Whitehouse, Markey, Merkley, Schatz, Gillibrand Call on DC Circuit to Strike Down Trump EPA’s Do-Nothing Power Plant Rule
Senators: whenever the fossil fuel industry is involved, Trump’s EPA cannot be trusted to make reasoned decisions
Washington, DC – Senators Sheldon Whitehouse (D-RI), Edward J. Markey (D-MA), Jeff Merkley (D-OR), Brian Schatz (D-HI), and Kirsten Gillibrand (D-NY) submitted a friend-of-the-court brief to the U.S. Court of Appeals for the District of Columbia Circuit in a major challenge to the Trump administration’s Clean Power Plan replacement rule. The senators write that the so-called Affordable Clean Energy (ACE) Rule—a toothless replacement for the Obama administration’s plan to reduce carbon emissions from power plants—is the product of Trump officials who owe their careers to the fossil fuel industry. With the fossil fuel industry’s close allies and former employees running the Trump Environmental Protection Agency (EPA), the senators argue, the do-nothing rule is the product of a captured agency, is arbitrary and capricious under the Administrative Procedure Act, and is an improper delegation of rulemaking authority from a federal regulator to an industry it regulates.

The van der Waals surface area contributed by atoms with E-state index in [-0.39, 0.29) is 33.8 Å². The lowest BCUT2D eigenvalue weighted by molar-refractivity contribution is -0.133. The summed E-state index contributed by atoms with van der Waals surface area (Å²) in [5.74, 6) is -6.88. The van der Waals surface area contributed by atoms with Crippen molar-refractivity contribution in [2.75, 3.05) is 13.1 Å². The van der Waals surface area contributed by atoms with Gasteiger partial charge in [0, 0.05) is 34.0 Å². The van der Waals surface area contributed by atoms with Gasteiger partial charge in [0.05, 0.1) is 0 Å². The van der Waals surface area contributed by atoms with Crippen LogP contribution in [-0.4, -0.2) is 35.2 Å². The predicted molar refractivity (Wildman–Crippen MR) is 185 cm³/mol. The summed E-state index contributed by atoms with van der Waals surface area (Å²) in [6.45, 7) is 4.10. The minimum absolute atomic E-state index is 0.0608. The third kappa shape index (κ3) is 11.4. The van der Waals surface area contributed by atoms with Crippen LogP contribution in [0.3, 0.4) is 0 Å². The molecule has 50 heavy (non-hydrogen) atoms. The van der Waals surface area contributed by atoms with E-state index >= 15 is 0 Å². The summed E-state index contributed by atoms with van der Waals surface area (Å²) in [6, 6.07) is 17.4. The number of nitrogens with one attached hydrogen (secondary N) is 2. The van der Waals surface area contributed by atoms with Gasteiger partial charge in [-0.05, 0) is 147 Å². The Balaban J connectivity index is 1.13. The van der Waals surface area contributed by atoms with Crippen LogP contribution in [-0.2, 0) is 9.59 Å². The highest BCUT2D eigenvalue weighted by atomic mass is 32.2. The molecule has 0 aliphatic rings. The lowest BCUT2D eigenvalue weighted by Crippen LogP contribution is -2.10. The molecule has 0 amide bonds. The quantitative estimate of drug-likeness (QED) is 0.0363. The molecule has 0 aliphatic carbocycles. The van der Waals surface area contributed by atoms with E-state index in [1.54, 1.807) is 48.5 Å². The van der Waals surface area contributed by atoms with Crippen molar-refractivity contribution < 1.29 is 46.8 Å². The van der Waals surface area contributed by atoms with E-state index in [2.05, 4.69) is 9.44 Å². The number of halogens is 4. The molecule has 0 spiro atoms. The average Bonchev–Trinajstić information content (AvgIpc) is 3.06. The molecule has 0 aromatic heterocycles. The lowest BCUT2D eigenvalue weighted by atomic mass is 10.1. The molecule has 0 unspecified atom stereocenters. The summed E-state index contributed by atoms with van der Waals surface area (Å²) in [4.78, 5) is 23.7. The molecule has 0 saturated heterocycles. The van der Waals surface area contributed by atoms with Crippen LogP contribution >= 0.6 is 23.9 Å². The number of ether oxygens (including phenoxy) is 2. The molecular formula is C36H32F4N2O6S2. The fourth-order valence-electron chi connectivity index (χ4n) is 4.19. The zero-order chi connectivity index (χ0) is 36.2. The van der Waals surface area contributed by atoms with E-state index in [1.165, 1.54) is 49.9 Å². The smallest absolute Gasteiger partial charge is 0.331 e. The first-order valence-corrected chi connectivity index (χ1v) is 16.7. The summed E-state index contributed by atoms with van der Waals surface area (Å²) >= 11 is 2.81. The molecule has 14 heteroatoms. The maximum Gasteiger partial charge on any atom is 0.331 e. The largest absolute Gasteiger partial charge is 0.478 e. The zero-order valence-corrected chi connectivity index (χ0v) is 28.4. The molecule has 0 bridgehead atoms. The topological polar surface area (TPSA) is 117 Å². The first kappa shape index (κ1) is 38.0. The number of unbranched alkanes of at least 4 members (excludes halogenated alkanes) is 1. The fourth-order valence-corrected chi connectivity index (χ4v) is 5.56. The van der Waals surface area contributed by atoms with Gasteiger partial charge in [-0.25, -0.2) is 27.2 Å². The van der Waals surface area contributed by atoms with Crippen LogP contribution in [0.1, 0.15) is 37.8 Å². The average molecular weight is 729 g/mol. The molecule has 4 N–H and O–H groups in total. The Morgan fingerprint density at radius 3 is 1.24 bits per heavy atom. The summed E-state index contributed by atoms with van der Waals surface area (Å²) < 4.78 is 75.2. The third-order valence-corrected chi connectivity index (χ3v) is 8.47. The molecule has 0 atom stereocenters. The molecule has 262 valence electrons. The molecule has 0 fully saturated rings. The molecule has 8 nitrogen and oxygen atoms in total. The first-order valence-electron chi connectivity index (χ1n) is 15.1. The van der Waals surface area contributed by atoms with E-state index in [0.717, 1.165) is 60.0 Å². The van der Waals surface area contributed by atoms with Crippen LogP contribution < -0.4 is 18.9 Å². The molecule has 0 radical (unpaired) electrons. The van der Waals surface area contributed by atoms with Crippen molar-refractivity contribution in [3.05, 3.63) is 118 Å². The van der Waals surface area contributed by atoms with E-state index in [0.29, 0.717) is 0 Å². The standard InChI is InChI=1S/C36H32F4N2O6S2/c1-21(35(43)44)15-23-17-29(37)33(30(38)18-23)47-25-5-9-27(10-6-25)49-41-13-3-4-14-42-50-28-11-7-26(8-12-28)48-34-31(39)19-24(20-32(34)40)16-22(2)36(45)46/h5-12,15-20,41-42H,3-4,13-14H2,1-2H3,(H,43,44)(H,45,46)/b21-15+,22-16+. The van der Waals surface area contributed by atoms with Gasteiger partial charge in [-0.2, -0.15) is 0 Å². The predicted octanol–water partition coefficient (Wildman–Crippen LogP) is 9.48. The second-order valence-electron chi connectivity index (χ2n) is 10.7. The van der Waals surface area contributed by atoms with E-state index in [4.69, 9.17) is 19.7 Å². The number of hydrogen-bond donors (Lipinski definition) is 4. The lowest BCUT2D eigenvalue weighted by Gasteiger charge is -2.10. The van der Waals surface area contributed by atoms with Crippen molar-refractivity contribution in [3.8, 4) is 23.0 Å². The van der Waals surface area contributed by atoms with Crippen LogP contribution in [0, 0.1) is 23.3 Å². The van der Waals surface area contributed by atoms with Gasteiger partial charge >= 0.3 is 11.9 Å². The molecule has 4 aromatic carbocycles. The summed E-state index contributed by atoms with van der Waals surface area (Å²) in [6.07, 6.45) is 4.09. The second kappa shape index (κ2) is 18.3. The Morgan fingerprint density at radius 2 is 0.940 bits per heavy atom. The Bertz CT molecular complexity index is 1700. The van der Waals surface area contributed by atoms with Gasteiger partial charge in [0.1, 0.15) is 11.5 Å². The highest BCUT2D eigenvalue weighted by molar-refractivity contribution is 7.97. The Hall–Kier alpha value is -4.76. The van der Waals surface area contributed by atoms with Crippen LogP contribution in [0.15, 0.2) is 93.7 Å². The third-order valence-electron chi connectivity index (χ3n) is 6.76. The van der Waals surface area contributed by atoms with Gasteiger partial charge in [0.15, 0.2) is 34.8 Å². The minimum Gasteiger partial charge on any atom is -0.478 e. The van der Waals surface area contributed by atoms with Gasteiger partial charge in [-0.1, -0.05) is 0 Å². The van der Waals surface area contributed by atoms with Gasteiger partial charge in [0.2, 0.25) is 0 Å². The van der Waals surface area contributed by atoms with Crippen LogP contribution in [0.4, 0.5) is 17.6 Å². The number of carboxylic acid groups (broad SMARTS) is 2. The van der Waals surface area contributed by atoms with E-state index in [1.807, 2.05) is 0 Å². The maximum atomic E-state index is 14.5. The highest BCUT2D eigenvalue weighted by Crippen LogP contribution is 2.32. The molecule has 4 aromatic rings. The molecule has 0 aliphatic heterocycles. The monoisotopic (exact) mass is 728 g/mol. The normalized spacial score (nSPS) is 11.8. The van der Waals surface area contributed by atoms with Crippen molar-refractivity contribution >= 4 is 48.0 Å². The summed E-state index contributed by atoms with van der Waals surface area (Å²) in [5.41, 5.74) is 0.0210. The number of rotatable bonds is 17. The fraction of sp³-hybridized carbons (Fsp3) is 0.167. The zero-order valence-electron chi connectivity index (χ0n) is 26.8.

“With former fossil-fuel industry lobbyists and lawyers at the helm, EPA has decided to do nothing about [greenhouse gas] emissions,” the senators write. “The ACE Rule is not the product of reasoned decision-making by EPA that in any serious way grapples with the evidence of harms from climate change.”
The senators note the fossil fuel interests that have infiltrated the Trump EPA and those interests’ almost complete control over agency decision-making. Major fossil fuel companies, industry executives and lobbyists, and powerful trade groups have all been revealed as guiding Trump policymaking, with many sending personnel directly into the Trump EPA. For instance, current EPA Administrator Andrew Wheeler came to the EPA after serving as a top lobbyist for the coal industry, and former EPA Administrator Scott Pruitt rose to political prominence in Oklahoma by raising money from fossil fuel interests.
The senators continue, “The record of this case, and of other regulatory matters of which this Court may take notice, indeed raise the question whether this EPA is even capable of fair decision-making in matters involving the interests of the fossil fuel industry, or whether rampant cronyism, conflicts of interest, and corruption leave EPA under present leadership unable to conform itself to the strictures of [federal administrative law].”
The senators point to a mountain of evidence for their argument: improper contacts between the EPA’s political leadership and the fossil fuel industry; strong evidence that agency decision-making was dictated by the needs of the fossil fuel industry; and the ACE rule’s failure to grapple with the overwhelming economic and scientific evidence on the massive costs associated with carbon pollution.
A PDF copy of the senators’ brief is available here.
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